Revivalist Exclusive: Wilbur "Bad" Bascomb Mixtape + Gasface Interview
Wilbur “Bad” Bascomb has played some of the tuffest basslines in the history of music–a fact well-known to the cratediggers who will pick up a vinyl piece on the strength of his name being listed amongst the personnel alone. The instrumental specialists of Revivalist recognized his legacy with this specially-curated Bascomb mixtape, selecting crucial tracks from his body of work, which comprises collaborations with everyone from Chuck Berry to Roy Ayers, Jeff Beck to James Brown, B.B. King to Galt MacDermot. It was doubtless his work with the latter which prompted Gasface–makers of the recent Lookin4Galt documentary–to sit down with Mr. Bascomb for an extended interview they’ve titled “Synthetic Substitution” after the immortal drum break of the same name. Watch that at bottom, then read on and hit the link below to stream the mixtape over at Revivalist:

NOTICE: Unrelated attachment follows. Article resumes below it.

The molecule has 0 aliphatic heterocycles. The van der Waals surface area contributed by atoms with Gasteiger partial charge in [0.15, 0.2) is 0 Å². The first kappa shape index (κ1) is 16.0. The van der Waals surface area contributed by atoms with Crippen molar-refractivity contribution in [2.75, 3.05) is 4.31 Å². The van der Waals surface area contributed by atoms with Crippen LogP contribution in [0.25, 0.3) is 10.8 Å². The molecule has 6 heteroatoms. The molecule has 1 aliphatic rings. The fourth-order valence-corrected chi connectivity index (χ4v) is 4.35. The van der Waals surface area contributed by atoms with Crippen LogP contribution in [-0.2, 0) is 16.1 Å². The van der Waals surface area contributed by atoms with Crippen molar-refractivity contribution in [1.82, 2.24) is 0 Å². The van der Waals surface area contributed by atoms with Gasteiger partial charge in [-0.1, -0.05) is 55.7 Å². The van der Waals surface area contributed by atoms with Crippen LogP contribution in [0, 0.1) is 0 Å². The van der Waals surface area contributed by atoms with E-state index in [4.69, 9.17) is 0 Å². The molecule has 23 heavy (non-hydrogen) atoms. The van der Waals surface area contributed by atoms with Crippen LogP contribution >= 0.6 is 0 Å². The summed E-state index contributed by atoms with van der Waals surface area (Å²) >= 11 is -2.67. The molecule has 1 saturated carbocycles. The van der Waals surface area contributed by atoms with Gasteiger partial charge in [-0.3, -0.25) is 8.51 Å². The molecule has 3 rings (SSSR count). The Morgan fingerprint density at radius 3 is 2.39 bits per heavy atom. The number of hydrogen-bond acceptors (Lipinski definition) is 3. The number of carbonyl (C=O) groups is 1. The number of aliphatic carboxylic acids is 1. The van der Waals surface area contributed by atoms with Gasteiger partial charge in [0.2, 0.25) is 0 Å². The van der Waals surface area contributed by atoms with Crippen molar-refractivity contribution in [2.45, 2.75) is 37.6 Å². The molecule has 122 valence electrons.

Wilbur “Bad” Bascomb left his mark during ’70s in what can be described as a career conglomeration of jazz, funk, and soul. Bascomb is known for laying down thick lines for everyone from Lou Donaldson and Roy Ayers to Chuck Berry and Jeff Beck. Gasface’s “Talkin’ All That Jazz” recently caught up with “Bad” for a discussion on how electronic music would change the game for musicians.
In Gasface’s Synthetic Substitution, Wilbur Bascomb discusses meeting Duke Ellington, working with Roy Ayers, living with legends like Johnny Hodges, Billie Holiday, Coleman Hawkins and more in his neighborhood, as well as how electronic music changed the scene of musicians Bascomb came up with: